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Acta Neuropathologica

, Volume 124, Issue 3, pp 305–323 | Cite as

The genetics and neuropathology of Alzheimer’s disease

  • Gerard D. Schellenberg
  • Thomas J. MontineEmail author
Review

Abstract

Here we review the genetic causes and risks for Alzheimer’s disease (AD). Early work identified mutations in three genes that cause AD: APP, PSEN1 and PSEN2. Although mutations in these genes are rare causes of AD, their discovery had a major impact on our understanding of molecular mechanisms of AD. Early work also revealed the ε4 allele of the APOE as a strong risk factor for AD. Subsequently, SORL1 also was identified as an AD risk gene. More recently, advances in our knowledge of the human genome, made possible by technological advances and methods to analyze genomic data, permit systematic identification of genes that contribute to AD risk. This work, so far accomplished through single nucleotide polymorphism arrays, has revealed nine new genes implicated in AD risk (ABCA7, BIN1, CD33, CD2AP, CLU, CR1, EPHA1, MS4A4E/MS4A6A, and PICALM). We review the relationship between these mutations and genetic variants and the neuropathologic features of AD and related disorders. Together, these discoveries point toward a new era in neurodegenerative disease research that impacts not only AD but also related illnesses that produce cognitive and behavioral deficits.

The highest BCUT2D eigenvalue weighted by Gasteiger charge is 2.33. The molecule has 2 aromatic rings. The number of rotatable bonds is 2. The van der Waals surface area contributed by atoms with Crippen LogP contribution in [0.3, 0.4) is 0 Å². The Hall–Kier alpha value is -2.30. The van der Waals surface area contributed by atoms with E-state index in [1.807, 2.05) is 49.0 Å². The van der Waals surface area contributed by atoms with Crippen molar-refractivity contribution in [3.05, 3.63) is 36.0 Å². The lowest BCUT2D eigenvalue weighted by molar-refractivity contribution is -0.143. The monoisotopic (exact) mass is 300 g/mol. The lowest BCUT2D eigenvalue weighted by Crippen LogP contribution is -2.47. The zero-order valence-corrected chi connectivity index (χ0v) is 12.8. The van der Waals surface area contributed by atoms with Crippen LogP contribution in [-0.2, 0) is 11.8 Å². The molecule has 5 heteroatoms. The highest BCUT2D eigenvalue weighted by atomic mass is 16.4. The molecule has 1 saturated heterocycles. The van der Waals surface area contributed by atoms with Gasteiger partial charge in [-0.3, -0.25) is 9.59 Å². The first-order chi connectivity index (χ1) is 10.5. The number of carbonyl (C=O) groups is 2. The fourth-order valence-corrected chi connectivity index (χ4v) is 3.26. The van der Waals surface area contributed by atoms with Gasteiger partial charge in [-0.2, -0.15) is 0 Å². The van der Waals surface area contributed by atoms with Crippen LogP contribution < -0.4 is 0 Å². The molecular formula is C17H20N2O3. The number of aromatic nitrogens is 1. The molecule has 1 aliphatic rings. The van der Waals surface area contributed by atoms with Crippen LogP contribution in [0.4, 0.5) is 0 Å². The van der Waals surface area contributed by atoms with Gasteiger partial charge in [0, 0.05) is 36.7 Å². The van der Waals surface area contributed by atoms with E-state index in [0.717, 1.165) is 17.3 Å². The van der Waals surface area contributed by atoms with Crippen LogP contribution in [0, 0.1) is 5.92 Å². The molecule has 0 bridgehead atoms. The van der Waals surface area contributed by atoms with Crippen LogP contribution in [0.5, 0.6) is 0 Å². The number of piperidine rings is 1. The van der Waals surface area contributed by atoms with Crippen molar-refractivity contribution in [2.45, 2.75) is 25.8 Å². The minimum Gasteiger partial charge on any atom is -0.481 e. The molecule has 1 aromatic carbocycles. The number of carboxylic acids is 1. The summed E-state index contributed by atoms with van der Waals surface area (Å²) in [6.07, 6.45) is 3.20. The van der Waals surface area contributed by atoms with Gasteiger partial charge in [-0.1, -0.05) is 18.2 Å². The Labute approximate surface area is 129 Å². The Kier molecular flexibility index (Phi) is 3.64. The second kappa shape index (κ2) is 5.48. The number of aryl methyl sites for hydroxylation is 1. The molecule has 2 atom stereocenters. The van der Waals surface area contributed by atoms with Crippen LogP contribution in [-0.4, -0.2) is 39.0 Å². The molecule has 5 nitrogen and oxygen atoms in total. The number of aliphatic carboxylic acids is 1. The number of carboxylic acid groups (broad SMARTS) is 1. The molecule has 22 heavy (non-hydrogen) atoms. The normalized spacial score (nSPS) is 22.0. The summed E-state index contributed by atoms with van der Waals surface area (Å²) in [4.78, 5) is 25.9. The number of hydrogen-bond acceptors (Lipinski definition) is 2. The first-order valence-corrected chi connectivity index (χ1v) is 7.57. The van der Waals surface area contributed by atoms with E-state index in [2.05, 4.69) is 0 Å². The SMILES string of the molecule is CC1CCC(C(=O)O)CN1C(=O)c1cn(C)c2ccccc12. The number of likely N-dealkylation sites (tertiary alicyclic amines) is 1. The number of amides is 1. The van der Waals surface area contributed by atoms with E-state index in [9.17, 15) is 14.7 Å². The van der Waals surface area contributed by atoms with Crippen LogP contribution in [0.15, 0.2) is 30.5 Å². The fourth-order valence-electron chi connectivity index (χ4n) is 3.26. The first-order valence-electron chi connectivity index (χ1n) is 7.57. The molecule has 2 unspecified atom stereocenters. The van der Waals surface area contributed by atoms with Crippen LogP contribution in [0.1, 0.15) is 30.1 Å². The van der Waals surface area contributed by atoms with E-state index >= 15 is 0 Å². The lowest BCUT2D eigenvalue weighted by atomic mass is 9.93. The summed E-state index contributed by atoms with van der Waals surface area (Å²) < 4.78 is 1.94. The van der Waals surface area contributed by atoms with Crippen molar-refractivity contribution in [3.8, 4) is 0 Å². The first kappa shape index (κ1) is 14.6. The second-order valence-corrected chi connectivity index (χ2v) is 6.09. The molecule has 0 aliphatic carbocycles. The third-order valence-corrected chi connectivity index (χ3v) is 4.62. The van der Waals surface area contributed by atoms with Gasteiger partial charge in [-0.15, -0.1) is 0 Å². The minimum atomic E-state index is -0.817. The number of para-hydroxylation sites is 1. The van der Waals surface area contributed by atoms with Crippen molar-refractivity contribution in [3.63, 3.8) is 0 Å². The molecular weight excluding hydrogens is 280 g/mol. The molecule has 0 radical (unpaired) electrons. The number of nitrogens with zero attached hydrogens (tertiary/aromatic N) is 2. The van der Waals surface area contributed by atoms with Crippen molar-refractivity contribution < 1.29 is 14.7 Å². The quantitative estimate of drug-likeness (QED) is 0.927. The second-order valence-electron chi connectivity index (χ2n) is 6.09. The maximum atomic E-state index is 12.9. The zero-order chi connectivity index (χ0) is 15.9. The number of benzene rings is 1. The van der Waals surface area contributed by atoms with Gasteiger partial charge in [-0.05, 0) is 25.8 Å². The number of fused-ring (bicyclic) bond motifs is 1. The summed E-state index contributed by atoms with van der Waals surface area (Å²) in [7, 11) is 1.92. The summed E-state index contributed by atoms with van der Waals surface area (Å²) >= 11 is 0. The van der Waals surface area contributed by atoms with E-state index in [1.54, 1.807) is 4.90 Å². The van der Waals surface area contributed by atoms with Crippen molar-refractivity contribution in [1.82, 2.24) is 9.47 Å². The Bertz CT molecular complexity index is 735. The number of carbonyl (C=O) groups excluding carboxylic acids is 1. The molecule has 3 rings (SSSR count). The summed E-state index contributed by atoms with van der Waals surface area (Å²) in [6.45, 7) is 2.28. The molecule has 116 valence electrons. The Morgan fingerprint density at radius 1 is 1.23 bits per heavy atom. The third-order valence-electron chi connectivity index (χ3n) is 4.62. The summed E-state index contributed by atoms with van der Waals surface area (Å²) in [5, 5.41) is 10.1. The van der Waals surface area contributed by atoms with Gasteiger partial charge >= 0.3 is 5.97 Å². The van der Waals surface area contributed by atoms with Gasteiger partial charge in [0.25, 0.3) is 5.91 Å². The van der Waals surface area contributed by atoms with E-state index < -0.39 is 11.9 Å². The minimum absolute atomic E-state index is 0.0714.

Keywords

Alzheimer’s disease Genetics Genome-wide association studies Neuropathology 

Notes

Acknowledgments

This work was supported by Grants from the NIH (U01AG032984, RC2AG036528, and AG05136) and the Nancy and Buster Alvord Endowment. We thank Dr. Kathleen Montine and Dr. Diane Durnam for their editorial assistance.

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Copyright information

© Springer-Verlag 2012

Authors and Affiliations

  1. 1.Department of Pathology and Laboratory Medicine, Perelman School of MedicineUniversity of PennsylvaniaPhiladelphiaUSA
  2. 2.Department of PathologyUniversity of WashingtonSeattleUSA

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